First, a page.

Happy New Year from Ono in Russell County, KY.
Isaiah Young explains how Ono County got its name in the mystery novel, Sandprints of Death by Nash Black on page 95.
"When the Corps of Engineers built the dam the county was cut in half by the lake. You have to go through two other counties to get from one part to another.
"After almost thirty years the state decided to clean up the mess for extra votes in their camp. They took bits of land from other counties and created a new county. The Board of Supervisors were to select a new name and no one could agree. Everyone kept say 'Oh, no!' to any suggestion. The judge lost his temper after hours of listening to their wrangling and ruled the most popular name was Ono."
Fiction is fun and Nash Black took wide writer's latitude to create an entire county from a small community on the shores of Cumberland Lake that sports a few homes, a church, and a wide entrance ramp to the lake.
On the road to Ono you veer to the right of the country store that still has benches on the porch for customers to sit while having a cold soft drink and sharing the latest news.
If you travel the back roads of any rural community you will find Nash Black's characters having breakfast at the local eatery, going to the same functions, having a greater interest in local politics than in the state machine except during elections, and like a famous resident of St. Mary Meade they are seldom surprised at the actions of people who expect to solve their problems with murder.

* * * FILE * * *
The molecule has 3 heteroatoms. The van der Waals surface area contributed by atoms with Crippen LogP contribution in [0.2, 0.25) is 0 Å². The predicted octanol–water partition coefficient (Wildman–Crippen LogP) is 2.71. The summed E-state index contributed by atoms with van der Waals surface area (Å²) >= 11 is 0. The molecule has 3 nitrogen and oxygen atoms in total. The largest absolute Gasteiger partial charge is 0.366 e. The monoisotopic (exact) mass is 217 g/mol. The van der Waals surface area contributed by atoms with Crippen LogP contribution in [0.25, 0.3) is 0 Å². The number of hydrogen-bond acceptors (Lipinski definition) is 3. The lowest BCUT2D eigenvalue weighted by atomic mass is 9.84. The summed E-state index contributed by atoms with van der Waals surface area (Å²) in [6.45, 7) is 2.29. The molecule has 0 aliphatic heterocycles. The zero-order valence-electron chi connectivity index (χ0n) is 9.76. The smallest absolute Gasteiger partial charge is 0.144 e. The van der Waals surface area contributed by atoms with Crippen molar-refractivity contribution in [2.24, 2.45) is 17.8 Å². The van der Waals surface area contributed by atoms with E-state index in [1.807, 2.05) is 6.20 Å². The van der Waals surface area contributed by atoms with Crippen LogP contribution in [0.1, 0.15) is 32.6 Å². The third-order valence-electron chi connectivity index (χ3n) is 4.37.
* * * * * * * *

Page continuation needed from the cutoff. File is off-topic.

The geography of the fictional Ono County was broaden to include all of the land enclosed by five great rivers, the Mississippi, Ohio, Tennessee, Kentucky, and Cumberland. It is an area that has seen many changes and yet the customs of the residents still extend a friendly smile and it isn't unusual to be called "Honey" by a waitress. Nothing is meant by this, except as greeting so don't get your dander up.
Enjoy Ono Almanac as it unfolds on this blog. The writers have no idea what will be added in the coming year after getting off to a rough start.
We'll be talking to you.